Are they  trustworthy or only for the rich and tax dodgers (a lot of them  appear to be not UK)
    Presume you meant to say invariably better ( not worse) .
    If I look at the Moneyfacts comparison site for one year fixed rate, the first 20 include no big banks at all, and only one small building society.

    Some of them are offshoots of foreign banks ( registered in UK ) whilst some are smaller UK banks that lend money out for car finance, small businesses, BTL mortgages etc . and take savings in to finance the loans. Which is a banks function.
  • masonic
    masonic Posts: 22,845
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    Established high street banks have a higher cost base than smaller internet-only banks. They also normally have shareholders wanting to see a profit margin and return on their investment, whereas its acceptable for newer banks to make losses for many years as they grow their market share. Aside from "gimmick" accounts that pay interest on limited balances, it would be expected that high street banks wouldn't be at the top of the rate tables, and generally are not. If the best rates were available from high street banks, the smaller challenger banks wouldn't get a look in.
  • Olinda99
    Olinda99 Posts: 1,174
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    didn't know there were any high street banks anymore thought they'd all left...
  • GeoffTF
    GeoffTF Posts: 1,336
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    Olinda99 said:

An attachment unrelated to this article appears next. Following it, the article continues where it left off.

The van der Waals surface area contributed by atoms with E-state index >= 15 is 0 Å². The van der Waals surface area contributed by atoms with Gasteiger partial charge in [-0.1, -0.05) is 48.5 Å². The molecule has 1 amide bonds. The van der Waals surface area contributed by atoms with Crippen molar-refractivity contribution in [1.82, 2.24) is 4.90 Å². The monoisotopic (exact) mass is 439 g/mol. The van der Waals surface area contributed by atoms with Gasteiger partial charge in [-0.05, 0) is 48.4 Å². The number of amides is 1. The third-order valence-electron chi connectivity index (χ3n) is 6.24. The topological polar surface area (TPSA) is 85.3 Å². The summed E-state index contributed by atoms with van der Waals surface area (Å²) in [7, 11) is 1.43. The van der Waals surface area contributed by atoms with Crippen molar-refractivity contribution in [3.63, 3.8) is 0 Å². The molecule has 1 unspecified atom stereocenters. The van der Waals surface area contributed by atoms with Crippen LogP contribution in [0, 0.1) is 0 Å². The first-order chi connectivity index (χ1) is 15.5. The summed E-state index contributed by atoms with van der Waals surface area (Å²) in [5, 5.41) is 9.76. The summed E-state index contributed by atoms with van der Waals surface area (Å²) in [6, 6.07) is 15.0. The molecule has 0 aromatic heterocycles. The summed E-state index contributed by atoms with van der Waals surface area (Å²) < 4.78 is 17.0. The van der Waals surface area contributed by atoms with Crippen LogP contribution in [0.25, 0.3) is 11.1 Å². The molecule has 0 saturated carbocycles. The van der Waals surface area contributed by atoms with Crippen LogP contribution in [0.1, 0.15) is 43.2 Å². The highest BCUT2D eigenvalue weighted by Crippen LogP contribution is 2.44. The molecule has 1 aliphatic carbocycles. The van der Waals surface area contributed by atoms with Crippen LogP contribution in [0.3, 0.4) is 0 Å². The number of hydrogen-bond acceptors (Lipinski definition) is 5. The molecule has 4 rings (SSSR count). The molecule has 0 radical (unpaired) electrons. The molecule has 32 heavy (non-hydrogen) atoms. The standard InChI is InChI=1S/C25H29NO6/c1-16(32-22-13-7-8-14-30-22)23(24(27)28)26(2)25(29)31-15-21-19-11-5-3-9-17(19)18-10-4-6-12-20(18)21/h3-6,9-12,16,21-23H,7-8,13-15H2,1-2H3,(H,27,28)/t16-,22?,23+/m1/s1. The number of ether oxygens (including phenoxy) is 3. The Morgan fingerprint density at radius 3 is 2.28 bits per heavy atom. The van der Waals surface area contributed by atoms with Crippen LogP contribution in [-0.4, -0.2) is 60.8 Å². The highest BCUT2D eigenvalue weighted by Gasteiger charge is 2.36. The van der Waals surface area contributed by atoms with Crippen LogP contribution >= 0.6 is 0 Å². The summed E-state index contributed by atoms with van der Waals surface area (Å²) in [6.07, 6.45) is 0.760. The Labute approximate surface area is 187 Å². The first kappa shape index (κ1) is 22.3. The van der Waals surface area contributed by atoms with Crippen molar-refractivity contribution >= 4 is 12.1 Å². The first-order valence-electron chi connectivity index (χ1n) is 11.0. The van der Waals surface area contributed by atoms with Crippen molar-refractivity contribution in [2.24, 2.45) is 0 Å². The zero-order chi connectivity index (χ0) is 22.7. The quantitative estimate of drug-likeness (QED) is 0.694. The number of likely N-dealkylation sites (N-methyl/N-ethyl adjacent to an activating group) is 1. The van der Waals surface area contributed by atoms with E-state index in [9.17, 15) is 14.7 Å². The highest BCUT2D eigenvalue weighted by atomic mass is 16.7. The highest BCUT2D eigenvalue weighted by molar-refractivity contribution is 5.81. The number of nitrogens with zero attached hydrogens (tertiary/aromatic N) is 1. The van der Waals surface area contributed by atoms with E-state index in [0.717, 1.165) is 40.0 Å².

didn't know there were any high street banks anymore thought they'd all left...
    There are still lots of banks and building societies in he city where I live.
  • Albermarle
    Albermarle Posts: 21,105
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    Ethical banking is becoming increasingly important, though still a relatively minor player in the sector, but that’s changing. Gatehouse offer a Woodland Saver with tree-planting per product, and many BS offer green or charity affiliate products (sometimes with lower rates but a good trade-off if it’s something you want to support). Big players such as Coventry BS are going for B Corp endorsement and smaller players such as Melton BS the FairLife Mark for fair trading. Even NS&I offer a competitive Green Bond at the moment.
    There are also specialist green BS (Ecology) and banks (eg Tandem, which is app-only). 

    You missed out Triodos, who were offering ethical banking before most people had ever heard of it ( first established in 1968) 
  • So I did, but that was a deliberate omission - they’re a better-known name in that market for that very reason, and they don’t usually offer table-topping rates. 

    As per the bank’s published history on their UK and NL websites, the ideas behind Triodos emerged in 1968, followed by a Foundation in 1971, but the bank itself doesn’t seem to have been founded until 1980. They’ve been in the UK since 1995.